Computer Metaphors

I doodled these funhouse mirrors while corresponding with a friend about empathy, computers, and design. The point I was trying to make was that we create computers in our own image because we have no other choice, but it’s a distorted reflection rather than a clean one because our metaphors tend to be colorful rather than precise.

Computers as a Reflection of Ourselves

Many of the organizing principles of computer science are metaphors that we’ve long forgotten are metaphors. For fun, I started making a list that quickly turned into a series of lists.

Expressive, colorful computer science metaphors:

  • zip/unzip
  • bug
  • spaghetti
  • scribbling
  • edge case/corner case
  • CamelCase
  • introspection
  • thrashing
  • native
  • firewall
  • virus
  • crash
  • dump
  • bootstrap
  • memory
  • clobber
  • handshake
  • client-server
  • breadcrumbs
  • brute force

Expressive with the side effect of adding extra meaning (we need to give it a name in order to talk about it):

  • red-black tree – Red and black have no intrinsic meaning, but assigning colors makes the concept easier to remember.
  • upload/download  – The direction is arbitrary, yet by now we’ve internalized it. By way of contrast, the Chinese words “shang” and “xia” for “up” and “down” also mean “previous” and “next.” This drives me crazy because to my Western mind, “up” should mean “next,” not “previous.” I assume that “up” means “previous” in Chinese because ancient calligraphers wrote from top to bottom, but I still have trouble wrapping my head around it.
  • Alice, Bob, and Eve
  • cyberspace – We think of virtual reality in terms of space and spatial dimensions because we need that anchor back to something we can understand – it’s just too abstract otherwise. Obviously, geography does have some meaning in cyberspace – the servers live somewhere physically, and so do the people – but I’m sure the reason people build such elaborate Second Life communities and environments is that we need that spatial grounding in order to make sense of an otherwise abstract virtual world.
  • foo, bar, baz, fred, barney, and all the other standins of this nature – We go crazy if we can’t give it a name.
  • parallel programming – Again, we automatically employ a spatial metaphor in order to facilitate understanding of abstract concepts.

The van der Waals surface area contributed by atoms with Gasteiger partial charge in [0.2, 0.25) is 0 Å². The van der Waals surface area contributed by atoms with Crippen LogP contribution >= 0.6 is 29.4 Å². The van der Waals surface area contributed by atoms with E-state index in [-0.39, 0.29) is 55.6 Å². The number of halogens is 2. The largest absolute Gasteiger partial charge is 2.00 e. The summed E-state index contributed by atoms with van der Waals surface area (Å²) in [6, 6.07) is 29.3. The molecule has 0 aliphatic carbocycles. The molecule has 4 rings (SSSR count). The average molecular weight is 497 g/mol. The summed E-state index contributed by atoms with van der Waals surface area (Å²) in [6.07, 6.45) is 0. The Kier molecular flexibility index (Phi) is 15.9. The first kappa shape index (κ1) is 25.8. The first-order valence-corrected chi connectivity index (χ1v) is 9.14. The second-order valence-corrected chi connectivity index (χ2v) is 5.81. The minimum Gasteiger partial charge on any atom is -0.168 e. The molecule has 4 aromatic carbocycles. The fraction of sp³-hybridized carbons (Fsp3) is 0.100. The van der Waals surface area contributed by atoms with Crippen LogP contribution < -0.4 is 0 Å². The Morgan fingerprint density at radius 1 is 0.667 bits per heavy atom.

Wordplay and puns and nonsense syllables with a poetic cadence:

  • deque
  • xkcd
  • xyzzy
  • gnu’s not unix
  • foobar

Metaphor is dead because it’s become it’s own word and lost its connection back to the original thing (this is obviously subjective)

  • window
  • mouse
  • desktop
  • icon
  • World Wide Web
  • Cold Fusion (my father the physicist never understood why anyone would name any product after a failed theory)
  • heap
  • bus
  • token
  • process
  • processor
  • volume
  • array
  • block
  • sector
  • partition
  • compiler

Colloquialisms invented to describe computer phenomenon

  • blue screen of death
  • spinning beach ball

I wonder if this is similar to how creole languages develop – we spontaneously “name” things. Hence creoles are full of words like “big teeth hit ’em and they sing out” for piano – it’s as if a pidgen becomes a creole the moment the vocabulary’s big enough to bootstrap itself into naming everything under the sun. So now BSOD has a name, and it will never be known as anything other than BSOD.

Roundtrip from daily life to computers and back again (influences both ways)

  • debug
  • avatar (from Hinduism to cyberpunk to message boards and finally over to James Cameron)
  • interface

Personal roundtripping (I am probably the only one who thinks like this)

  • checksum (did I manage to get all my bags from the airport?)
  • ACK/NACK (yes, I heard you… but I don’t have an answer yet)
  • zero-based counting in daily life
  • writing == when any normal person woud use =

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